Calculating Power Requirements and Costs

To find out now how much your PC actually costs to run, you will first need to know your power consumption. For this article, we will use three sample systems representing differing levels of hardware and performance. The specifications for the sample systems can be found in our previous article on power supply units. Power consumption is as follows:

System Power Consumption (Watts)
  Idle Load
System 1 90 140
System 2 160 350
System 3 310 550

Electricity providers report power use in kilowatts hours, since the power consumption of your entire house is going to be large compared to a single PC. Every light bulb, TV, microwave, refrigerator, vacuum cleaner, etc. requires power. Unless you are running a lot of computers, it may not even be necessary to think much about how much your computer uses without addressing those other areas first. Still, there's a large difference between an entry-level PC with EIST/Cool & Quiet sitting at the desktop and a high-end PC running the latest 3D game.

For our comparisons, we will look at two states in the US (North Carolina and California) and Germany will represent Europe. We used an exchange rate of $1.30 per Euro. Power use is calculated by the above chart, factoring in the efficiency of the power supply. For simplicity's sake, we will start by assuming 82% efficiency on all systems and loads. Divide the power consumption by the power supply efficiency and you end up with the actual power use in Watts. Converting Watts into kWh requires a bit more math: take the power draw in Watts and multiply that by the number of hours a device is running, and then divide that number by 1000. The results are as follows:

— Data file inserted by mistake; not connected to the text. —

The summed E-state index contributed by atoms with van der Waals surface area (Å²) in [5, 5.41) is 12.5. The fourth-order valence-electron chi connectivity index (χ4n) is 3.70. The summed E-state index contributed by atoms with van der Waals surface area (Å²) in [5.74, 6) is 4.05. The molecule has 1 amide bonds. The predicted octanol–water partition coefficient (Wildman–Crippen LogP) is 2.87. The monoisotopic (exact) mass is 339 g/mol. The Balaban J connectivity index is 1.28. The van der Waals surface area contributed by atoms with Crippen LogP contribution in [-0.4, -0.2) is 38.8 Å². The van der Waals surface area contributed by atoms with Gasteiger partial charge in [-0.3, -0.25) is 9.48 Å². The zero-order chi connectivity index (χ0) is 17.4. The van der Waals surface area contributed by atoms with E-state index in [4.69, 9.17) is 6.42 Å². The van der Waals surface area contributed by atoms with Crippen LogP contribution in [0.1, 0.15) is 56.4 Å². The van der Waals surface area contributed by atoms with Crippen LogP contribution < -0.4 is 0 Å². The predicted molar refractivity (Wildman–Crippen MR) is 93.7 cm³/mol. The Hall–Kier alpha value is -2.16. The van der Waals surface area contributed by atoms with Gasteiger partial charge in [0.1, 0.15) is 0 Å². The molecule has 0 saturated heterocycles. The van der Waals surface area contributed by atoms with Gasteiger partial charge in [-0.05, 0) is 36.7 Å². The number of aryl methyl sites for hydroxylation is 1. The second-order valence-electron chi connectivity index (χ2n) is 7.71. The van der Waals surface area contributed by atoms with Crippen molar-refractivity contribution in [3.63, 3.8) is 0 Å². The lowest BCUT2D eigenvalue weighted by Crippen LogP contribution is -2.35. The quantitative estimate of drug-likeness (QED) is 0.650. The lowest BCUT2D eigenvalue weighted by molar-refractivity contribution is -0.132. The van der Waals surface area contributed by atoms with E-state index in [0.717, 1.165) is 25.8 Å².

System 1 Power Costs
  Cost/kWh Outlet Power 1 Hour 8 Hrs 24 Hrs 1 year
(8 hrs/day)
1 year
(24 hrs/day)
Idle - NC $0.075 110 $0.008 $0.066 $0.198 $24.09 $72.27
Idle - CA $0.128 110 $0.014 $0.113 $0.338 $41.11 $123.34
Idle - GER € 0.220 110 €0.024
Load - NC $0.075 170 $0.013 $0.102 $0.306 $37.23 $111.69
Load - CA $0.128 170 $0.022 $0.174 $0.522 $63.54 $190.62
Load - GER € 0.220 170 €0.037

System 2 Power Costs
  Cost/kWh Outlet Power 1 Hour 8 Hrs 24 Hrs 1 year
(8 hrs/day)
1 year
(24 hrs/day)
Idle - NC $0.075 195 $0.015 $0.117 $0.351 $42.71 $128.12
Idle - CA $0.128 195 $0.025 $0.200 $0.599 $72.88 $218.65
Idle - GER € 0.220 195 €0.043
Load - NC $0.075 427 $0.032 $0.256 $0.769 $93.51 $280.54
Load - CA $0.128 427 $0.055 $0.437 $1.312 $159.60 $478.79
Load - GER € 0.220 427 €0.094

System 3 Power Costs
  Cost/kWh Outlet Power 1 Hour 8 Hrs 24 Hrs 1 year
(8 hrs/day)
1 year
(24 hrs/day)
Idle - NC $0.075 378 $0.028 $0.227 $0.680 $82.78 $248.35
Idle - CA $0.128 378 $0.048 $0.387 $1.161 $141.28 $423.84
Idle - GER € 0.220 378 €0.083
Load - NC $0.075 671 $0.050 $0.403 $1.208 $146.95 $440.85
Load - CA $0.128 671 $0.086 $0.687 $2.061 $250.79 $752.38
Load - GER € 0.220 671 €0.148

If you've ever wondered why Europe seems to be pushing for higher efficiency devices than the US, the above charts should provide an easy answer. Sure, very few systems actually consume 400W or more continually, but plenty of businesses run hundreds of 100W-200W PCs 24/7. Of course, other business expenses generally far outweigh power costs if you have that many PCs -- for example, the hundreds of employees sitting in front of those PCs likely cost 100 times as much per year, give or take. Still, the cost of leaving a high-end system running even eight hours a day at your house is not trivial, with idle power consumption costs ranging from around $100 to $300 per year. So let's delve a little deeper.

Index Actual System Power Costs


View All Comments

  • Kyanzes - Friday, November 14, 2008 - link

    I've kind of anticipated a calculator but still a nice read. Reply
  • JarredWalton - Saturday, November 15, 2008 - link

    Isn't that what the spreadsheet is? Reply
  • vandaliser - Friday, November 14, 2008 - link

    All you had to do is buy a Watt Meter which is kind of like a surge protector (but with a digital reader) where you connects your PC's power plug to the meter, then the meter to the main. (just go to ebay search Energy Meter and you will know what I'm on about)

    Take the reading in watts, divide it by 1000 to gives you the number of kwph. Finally, multiply it by the cost of one kwph on your electricity bill and numbers of hours you want to run it for.